Changes between Version 65 and Version 66 of ViSE

10/14/09 10:48:02 (10 years ago)



  • ViSE

    v65 v66  
    7171ViSE Node Deployment on Mt. Toby Fire Tower[[BR]]
     73Completed Xen sensor virtualization[[BR]]
     75We completed an initial research-grade implementation of sensor virtualization in Xen and released a technical
     76report that applies the approach to Pan-Tilt-Zoom video cameras. [[BR]]
     77As detailed in our previous quarterly status report we have faced challenges in applying the same
     78techniques to the Raymarine radars in the ViSE testbed because their drivers do not operate by default inside of
     79Xens Domain-0 management domain. The problem affects other high-bandwidth I/O devices that use Xen, and
     80is being actively worked on in the Xen community. As these problems are worked out, we have transitioned to
     81using vservers as ViSEs preferred virtualization technology, and developed vserver handlers for Orca. We are also
     82porting MultiSense to work with vservers as well as with Xen; its modular design makes this port straightforward.[[BR]]
     84Our demonstration at GEC5 in Seattle showed non-slivered VM access to radar control and data using vservers;
     85once we complete our port of MultiSense we will be able to support slivered access. [[BR}}
     87A more detailed description of these Xen, vservers, and sensors in ViSE is available in the quarter 2 quarterly report for ViSE. Since releasing our technical report, we have improved the work and re-submitted it to the NSDI conference. The improved work, which includes experiments with steerable radars.[[BR]]
     89Completed integration with ORCA in Cluster D[[BR]]
     91ViSE is running the latest reference implementation of the Shirako/Orca codebase. Note that Milestone 1c (completed
     92February 1st, 2009) required ViSE to perform an initial integration of Shirako/Orca prior to an official
     93reference implementation being released. See that milestone for specific details related to the integration. Incorporating
     94the latest reference implementation required only minor code porting. Additionally, as a result of the
     95Orca-fest conference call on May 28th, the GENI Project Office and Cluster D set mini-milestones that were not
     96in the original Statement of Work. These milestones are related to Milestone 1e, since they involve the particular
     97instantiation of Orca that Cluster D will use. In particular, by June 15th, 2009, we upgraded our ORCA actors to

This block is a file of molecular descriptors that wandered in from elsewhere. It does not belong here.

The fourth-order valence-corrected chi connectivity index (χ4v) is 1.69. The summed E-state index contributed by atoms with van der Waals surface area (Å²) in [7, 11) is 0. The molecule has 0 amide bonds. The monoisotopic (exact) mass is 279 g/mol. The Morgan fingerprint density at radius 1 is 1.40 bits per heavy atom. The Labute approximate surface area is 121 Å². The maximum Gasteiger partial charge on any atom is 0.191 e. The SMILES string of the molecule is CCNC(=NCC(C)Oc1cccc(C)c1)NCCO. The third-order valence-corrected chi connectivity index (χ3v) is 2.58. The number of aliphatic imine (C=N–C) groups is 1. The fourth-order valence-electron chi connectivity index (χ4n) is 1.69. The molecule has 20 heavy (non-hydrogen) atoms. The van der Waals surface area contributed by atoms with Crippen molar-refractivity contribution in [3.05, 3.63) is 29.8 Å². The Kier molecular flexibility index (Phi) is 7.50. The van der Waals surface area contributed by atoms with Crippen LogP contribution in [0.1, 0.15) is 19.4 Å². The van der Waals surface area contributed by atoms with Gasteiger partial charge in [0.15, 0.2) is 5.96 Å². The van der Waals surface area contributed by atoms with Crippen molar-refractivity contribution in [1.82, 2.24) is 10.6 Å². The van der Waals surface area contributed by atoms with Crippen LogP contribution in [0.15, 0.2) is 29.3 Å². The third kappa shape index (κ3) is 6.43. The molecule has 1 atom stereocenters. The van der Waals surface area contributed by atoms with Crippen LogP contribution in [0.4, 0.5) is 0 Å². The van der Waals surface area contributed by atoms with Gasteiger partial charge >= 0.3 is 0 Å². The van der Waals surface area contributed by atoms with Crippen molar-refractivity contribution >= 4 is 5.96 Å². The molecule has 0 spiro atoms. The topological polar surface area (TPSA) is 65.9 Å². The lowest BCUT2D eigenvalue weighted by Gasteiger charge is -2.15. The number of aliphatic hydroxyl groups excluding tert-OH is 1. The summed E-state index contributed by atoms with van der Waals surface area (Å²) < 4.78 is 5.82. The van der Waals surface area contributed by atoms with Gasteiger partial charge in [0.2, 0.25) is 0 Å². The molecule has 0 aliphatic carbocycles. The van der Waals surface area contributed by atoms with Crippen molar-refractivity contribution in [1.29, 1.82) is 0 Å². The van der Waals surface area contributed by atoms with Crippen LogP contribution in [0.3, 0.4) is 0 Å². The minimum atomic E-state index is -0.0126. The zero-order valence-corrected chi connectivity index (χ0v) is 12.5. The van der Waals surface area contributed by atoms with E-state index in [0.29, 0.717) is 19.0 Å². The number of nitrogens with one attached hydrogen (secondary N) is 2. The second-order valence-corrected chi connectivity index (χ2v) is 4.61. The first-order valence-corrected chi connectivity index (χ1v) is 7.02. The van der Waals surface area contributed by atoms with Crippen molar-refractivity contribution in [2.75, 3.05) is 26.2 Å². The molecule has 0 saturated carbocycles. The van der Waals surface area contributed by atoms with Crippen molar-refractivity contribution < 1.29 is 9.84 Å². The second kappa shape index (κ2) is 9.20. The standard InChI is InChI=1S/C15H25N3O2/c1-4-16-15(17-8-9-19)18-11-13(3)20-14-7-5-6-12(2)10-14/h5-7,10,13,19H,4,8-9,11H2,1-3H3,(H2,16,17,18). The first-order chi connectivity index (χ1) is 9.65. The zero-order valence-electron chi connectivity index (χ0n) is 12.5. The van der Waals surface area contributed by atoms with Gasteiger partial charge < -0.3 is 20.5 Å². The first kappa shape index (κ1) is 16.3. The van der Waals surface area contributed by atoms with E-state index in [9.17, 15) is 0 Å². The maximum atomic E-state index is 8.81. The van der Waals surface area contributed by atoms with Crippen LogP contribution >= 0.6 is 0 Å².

98support secure SOAP messages. [[BR]]
     100As part of this mini-milestone, Brian Lynn of the DOME project and the ViSE project also setup a control plane server that will host the aggregate manager and portal servers for both the DOME and ViSE projects. This server has the DNS name The server includes 4 network interface cards: one connects to a gateway ViSE node on the CS department roof, one will connect to an Internet2 backbone site (via a VLAN), one connects to the public Internet, and one connects to an internal development ViSE node. During the Orca-fest and subsequent Cluster D meetings we set the milestone for shifting within the range of August 15th, 2009 and September 1st, 2009.[[BR]]
     102While not in our official list of milestones, Harry Mussman asked our Cluster to switch to using a remote
     103Clearinghouse by October 1st. We have made this switch. We first made use of a jail that we controlled at
     104RENCI/Duke to setup and test this Clearinghouse in mid-August, and on September 28th, 2009 sent email to
     105RENCI asking them to switch us over to their Clearinghouse.[[BR]]
     107Made testbed available for public use within our cluster.[[BR]]
     109Our testbed is available for limited use within our cluster. We are soliciting a select group of users to allow us
     110to work out the bugs/kinks in the testbed and figure out what needs to be improved. The portal for our testbed is
     111available at [[BR]]
     113Note that as we develop our sensor virtualization technology
     114we are initially allowing users to safely access dedicated hardware—the sensors and the wireless NIC. [[BR]]
     117now, we are targeting two types of users for our testbed. The first type is users that wish to experiment with long distance
     118802.11b wireless communication. Long-distance links are difficult to setup because they require access to
     119towers and other infrastructure to provide line-of-sight. Our two 10km links are thus useful to outside researchers
     120working on these problems. There are a number of students at UMass-Amherst using the testbed to solve problems
     121in this area. [[BR]]
     123The second type of user is radar researchers that can leverage our radar deployment. We are working
     124with students from Puerto Rico and other researchers in CASA to interpret and improve the quality of our radar’s
     125data and test them for detection algorithms. We are soliciting feedback from these users about what they need
     126to do on these nodes, and how the testbed can satisfy their needs. Note that our testbed interacts with a remote
     127Clearinghouse run by RENCI/Duke to facilitate resource allocation.
    74130== Milestones ==